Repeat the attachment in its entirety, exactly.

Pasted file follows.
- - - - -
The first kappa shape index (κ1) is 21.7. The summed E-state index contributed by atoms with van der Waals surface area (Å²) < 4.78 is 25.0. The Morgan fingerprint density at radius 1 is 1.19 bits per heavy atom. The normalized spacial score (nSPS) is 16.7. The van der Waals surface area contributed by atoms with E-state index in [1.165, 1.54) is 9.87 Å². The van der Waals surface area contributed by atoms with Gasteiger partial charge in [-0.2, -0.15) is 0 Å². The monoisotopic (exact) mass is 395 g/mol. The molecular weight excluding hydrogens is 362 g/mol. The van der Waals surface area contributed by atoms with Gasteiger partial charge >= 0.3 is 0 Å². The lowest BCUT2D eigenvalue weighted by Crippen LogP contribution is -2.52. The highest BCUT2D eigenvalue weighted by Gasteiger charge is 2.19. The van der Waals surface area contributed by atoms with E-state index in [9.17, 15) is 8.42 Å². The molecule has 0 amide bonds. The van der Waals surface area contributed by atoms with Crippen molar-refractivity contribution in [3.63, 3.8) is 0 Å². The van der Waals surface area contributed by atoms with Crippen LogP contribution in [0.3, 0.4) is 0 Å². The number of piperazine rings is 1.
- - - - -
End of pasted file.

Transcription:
The first kappa shape index (κ1) is 21.7. The summed E-state index contributed by atoms with van der Waals surface area (Å²) < 4.78 is 25.0. The Morgan fingerprint density at radius 1 is 1.19 bits per heavy atom. The normalized spacial score (nSPS) is 16.7. The van der Waals surface area contributed by atoms with E-state index in [1.165, 1.54) is 9.87 Å². The van der Waals surface area contributed by atoms with Gasteiger partial charge in [-0.2, -0.15) is 0 Å². The monoisotopic (exact) mass is 395 g/mol. The molecular weight excluding hydrogens is 362 g/mol. The van der Waals surface area contributed by atoms with Gasteiger partial charge >= 0.3 is 0 Å². The lowest BCUT2D eigenvalue weighted by Crippen LogP contribution is -2.52. The highest BCUT2D eigenvalue weighted by Gasteiger charge is 2.19. The van der Waals surface area contributed by atoms with E-state index in [9.17, 15) is 8.42 Å². The molecule has 0 amide bonds. The van der Waals surface area contributed by atoms with Crippen molar-refractivity contribution in [3.63, 3.8) is 0 Å². The van der Waals surface area contributed by atoms with Crippen LogP contribution in [0.3, 0.4) is 0 Å². The number of piperazine rings is 1.